Sexual Socialism? A Reply to William Saletan
By Michael Kleen
September 22, 2010
In a bizarre and perhaps misguided effort to score points against the Republican nominee for U.S. Senate in Delaware, Christine O’Donnell, Slate.com’s William Saletan made a series of embarrassing errors when he accused Mrs. O’Donnell of being a “masturbation socialist” in his recent article titled “Sexual Socialism.” While clearly misunderstanding the term “socialist,” he attempted to point out hypocrisy in O’Donnell’s stance against government control over General Motors while she was also (based on her beliefs as a Catholic) opposed to masturbation.
“The next time you hear O’Donnell decry socialism, remember how little she respects the individual in the most private of matters,” Saletan concluded.
Socialism, however, is an economic theory and has nothing directly to do with personal behavior. Webster’s National Dictionary defines socialism as, “an economic theory or system of the reconstitution of society on the basis of cooperation of labor and community property, under government control.” Likewise, communism is defined as, “the form of social organization in which private property is abolished and goods held in common.” It is not possible to socialize a private activity like masturbation (as long as it is not being performed for monetary gain, of course).
Now, that is not to say that a socialist State could or would not seek to regulate or even criminalize such behavior, but a State with a free market system could likewise do so without contradiction. Even if the reasoning behind the regulation takes the whole of society into consideration, the regulation itself cannot be called “socialist” any more than it could be called “capitalist” or “distributist.” This mistake is the result of believing that “social” (pertaining to men as living in a society; i.e., living in communities) and “socialist” are equivalent.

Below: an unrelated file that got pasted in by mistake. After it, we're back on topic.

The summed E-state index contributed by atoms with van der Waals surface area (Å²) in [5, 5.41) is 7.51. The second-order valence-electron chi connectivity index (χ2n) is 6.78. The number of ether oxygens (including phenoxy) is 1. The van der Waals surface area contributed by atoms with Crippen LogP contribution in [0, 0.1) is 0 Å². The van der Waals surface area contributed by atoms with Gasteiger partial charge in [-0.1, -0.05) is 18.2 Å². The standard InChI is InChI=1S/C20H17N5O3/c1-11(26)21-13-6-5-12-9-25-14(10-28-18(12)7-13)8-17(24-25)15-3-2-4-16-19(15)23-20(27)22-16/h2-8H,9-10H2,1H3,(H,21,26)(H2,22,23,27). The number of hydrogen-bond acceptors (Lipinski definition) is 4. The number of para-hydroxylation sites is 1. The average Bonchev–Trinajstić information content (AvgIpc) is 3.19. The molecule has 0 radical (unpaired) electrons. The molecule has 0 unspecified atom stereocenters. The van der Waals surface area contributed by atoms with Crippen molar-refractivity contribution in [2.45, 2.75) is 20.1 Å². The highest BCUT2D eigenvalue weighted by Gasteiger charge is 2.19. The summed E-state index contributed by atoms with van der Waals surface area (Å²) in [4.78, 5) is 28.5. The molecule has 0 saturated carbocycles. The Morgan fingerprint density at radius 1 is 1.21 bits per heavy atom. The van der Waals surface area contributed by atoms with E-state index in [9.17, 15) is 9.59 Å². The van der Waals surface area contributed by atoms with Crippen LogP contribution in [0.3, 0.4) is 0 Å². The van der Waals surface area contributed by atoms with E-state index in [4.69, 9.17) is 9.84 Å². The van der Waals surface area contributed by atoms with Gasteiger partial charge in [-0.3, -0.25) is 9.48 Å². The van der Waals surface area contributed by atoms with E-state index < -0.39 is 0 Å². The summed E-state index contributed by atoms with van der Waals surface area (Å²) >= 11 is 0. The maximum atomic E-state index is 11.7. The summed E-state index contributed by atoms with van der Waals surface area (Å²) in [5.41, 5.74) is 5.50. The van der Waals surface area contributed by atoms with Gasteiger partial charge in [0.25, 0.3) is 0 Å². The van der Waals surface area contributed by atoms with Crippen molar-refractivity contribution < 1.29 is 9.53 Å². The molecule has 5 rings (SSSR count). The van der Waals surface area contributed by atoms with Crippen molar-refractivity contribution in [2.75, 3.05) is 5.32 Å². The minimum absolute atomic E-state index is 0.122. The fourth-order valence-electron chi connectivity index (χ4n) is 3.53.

In his article, William Saletan correctly pointed out that the Catholic position on masturbation stems from a concern for man’s place in society. “Masturbation is wrong [from the Catholic point of view] because you do it alone, outside the ‘moral order’ of social relations in which you’re supposed to perform your proper function,” he explained. “It’s something you do for yourself instead of ‘giving’ yourself to the larger purpose of human procreation.” He was wrong, however, to equate this moral position with an economic theory. It is not “socialist” to advocate for a particular standard of behavior.
Mr. Saletan then attempted to turn O’Donnell’s own words against her and concluded that the Catholic position on masturbation amounted to making the person into “a cog in the wheel.” Mrs. O’Donnell previously used the phrase “cog in the wheel” to refer to the place of the individual in a socialist economy. Ironically, Mrs. O’Donnell was using the correct definition of socialism when she employed that analogy, while Mr. Saletan was not. Who comes off looking like the fool?
Lastly, Mr. Saletan’s argument falls flat even in its own context. For the sake of argument, let us suppose that socialism did mean public regulation of private behavior. Does Saletan believe that Christine O’Donnell intends to use public means to enforce her belief about masturbation? No—he explicitly states that it would be absurd to think that she could even try to outlaw such activity. In the end, he condemns her only for her “antipathy to non-procreative sexuality,” which hardly makes one a socialist even under the broadest of definitions.
You do not have to agree with Christine O’Donnell to see the contradictory and hopeless amateurism of Mr. Saletan’s argument. Fundamentally, I agree with his assertion that “your wallet doesn’t belong to society. Neither does what’s under it,” but he does not advance a cause for personal liberty with this polemic against Christine O’Donnell. Instead, his article “Sexual Socialism” demonstrates the disaster that can occur when we fail to understand the terms we use.